Will Macron use the tragedy in Beirut to restore French rule over Lebanon?

Will Macron use the tragedy in Beirut to restore French rule over Lebanon?

A hypocritical spectacle

The dust from the devastating blast, which caused enormous damage to Beirut and resulted in numerous human casualties had not yet dissipated before French President Emmanuelle Macron landed in the capital of Lebanon.

Macron was the first foreign head of state to visit Beirut after a monstrous blast that killed almost 200 people and wounded 5,000.

However, the French leader’s visit was hardly about offering his condolences. Instead of humbly expressing his sympathies to the victims and offering the Lebanese leadership help in a difficult situation, Macron posed in front of cameras and promised the Lebanese people changes in the leadership of the country.

Upon arrival, Macron first went to the streets damaged by the explosion. There standing in front of the people screaming “Revolution!” Macron promised the Lebanese that he would insist on “a new political pact” and achieve reforms in their country.

After his spectacular appearance in the streets of Beirut, Macron held talks with Lebanese leaders – President Michel Aoun and Prime Minister Hassan Diab. Speaker Nabih Berri was also invited.

As the negotiations ended, the President of France went back to the cameras and said that France would soon organize a conference with the countries of the Near East, the United States and Europe to help Lebanon.

However, the assistance, he said, will depend on the specific political actions of the Lebanese leadership. According to him, France will not give “blank checks to a system that no longer has the trust of its people.” Macron also called for the creation of a “new political order” in Lebanon, adding however, that he did not intend to impose the French rule over Lebanon.

De facto, Macron gave Lebanon an ultimatum, demanding to obey the will of foreign powers, and blackmailing  leadership with revolution (his visit coincided with the rise of protest activity).

Macron’s ultimatum

“What is also needed here is political change. This explosion should be the start of a new era,” said the French leader in Beirut.

According to him, international aid will be directly distributed to the Lebanese population, bypassing the government. The International Monetary Fund, World Bank and the UN should play an important role in this process, he said. Macron also called for an international investigation into the explosion at the port of Beirut.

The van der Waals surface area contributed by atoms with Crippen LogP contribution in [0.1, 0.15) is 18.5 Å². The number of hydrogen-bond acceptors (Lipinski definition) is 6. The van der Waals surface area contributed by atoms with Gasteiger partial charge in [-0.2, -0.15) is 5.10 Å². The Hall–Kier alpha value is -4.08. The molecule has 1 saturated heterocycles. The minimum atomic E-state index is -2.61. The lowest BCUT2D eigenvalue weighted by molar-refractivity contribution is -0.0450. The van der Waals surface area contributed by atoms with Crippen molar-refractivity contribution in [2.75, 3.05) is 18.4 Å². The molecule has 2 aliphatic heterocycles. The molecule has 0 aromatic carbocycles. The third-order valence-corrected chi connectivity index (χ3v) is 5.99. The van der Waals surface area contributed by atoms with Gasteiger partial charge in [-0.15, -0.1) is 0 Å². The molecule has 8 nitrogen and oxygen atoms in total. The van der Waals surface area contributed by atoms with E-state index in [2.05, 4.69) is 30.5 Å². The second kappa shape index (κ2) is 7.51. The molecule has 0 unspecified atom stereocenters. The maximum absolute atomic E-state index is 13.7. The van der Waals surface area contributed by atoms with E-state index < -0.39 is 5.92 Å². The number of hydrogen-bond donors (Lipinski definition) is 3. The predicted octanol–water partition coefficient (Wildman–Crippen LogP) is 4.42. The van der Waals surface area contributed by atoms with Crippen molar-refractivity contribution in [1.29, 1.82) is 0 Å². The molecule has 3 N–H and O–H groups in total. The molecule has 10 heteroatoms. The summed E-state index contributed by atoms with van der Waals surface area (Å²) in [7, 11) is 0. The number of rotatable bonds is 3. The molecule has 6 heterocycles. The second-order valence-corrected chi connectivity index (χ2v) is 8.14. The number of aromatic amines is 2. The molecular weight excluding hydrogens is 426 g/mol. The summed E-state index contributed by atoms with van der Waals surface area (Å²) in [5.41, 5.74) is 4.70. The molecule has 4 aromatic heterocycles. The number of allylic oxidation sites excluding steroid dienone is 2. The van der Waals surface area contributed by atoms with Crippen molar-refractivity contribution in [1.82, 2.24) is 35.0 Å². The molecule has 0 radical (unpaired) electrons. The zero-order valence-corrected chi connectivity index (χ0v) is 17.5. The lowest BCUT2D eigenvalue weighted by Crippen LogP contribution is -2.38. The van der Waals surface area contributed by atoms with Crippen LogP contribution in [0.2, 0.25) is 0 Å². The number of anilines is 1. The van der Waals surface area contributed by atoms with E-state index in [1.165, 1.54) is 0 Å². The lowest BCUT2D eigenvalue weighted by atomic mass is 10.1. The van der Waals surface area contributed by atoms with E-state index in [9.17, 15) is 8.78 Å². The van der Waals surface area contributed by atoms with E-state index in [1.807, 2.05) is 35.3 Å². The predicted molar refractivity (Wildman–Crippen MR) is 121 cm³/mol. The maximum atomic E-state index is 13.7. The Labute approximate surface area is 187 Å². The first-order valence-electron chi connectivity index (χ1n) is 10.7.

At the same time Macron called on the Shiite party Hezbollah to stop “serving” the interests of Iran.

European media are now actively covering the fact that a petition for the return of Lebanon to French control has gained 50,000 signatures in 24 hours.

The French mandate for Lebanon was in force from 1920 to 1943. At that time Lebanon was in fact a French colony, which divided the Middle Eastern territories of the Ottoman Empire with Great Britain after World War I.

Macron is essentially attempting to return Paris to its former role as a colonial center.

This was not overlooked by commentators from the region, who accused Macron of trying to return to colonial times and impose a pro-Western regime on Lebanon by taking advantage of the country’s tragedy.

In particular, the French leader’s statement that he would “take political responsibility” over Lebanon, if Lebanese authorities could not sign a new political pact, caused a great deal of anger.

In an interview with the French TV channel BFM, Macron explained his attitude towards Lebanon, saying it is also driven by geopolitical competition. According to him, while France ” is a power that believes in multilateralism and believes in the interests of the Lebanese people, other powers may interfere whether it is Iran, Saudi Arabia or Turkey”.

Internal reaction

For the French President, the developments in Lebanon are important both in terms of foreign and domestic policy. In a year and a half, France will hold presidential elections, and Macron has little to boast about in terms of domestic politics: the country is constantly shaken by protests: trade unions, “yellow vests”, etc., people are dissatisfied with Macron’s economic reforms and the reform of labor laws against workers.

That is likely a large part of why the French president is trying to get political points by other means, such as using ecological rhetoric and promising to insert climate change passengers into the French Constitution. Macron also tries to present himself as an effective diplomat, promoting the role of France in the world arena.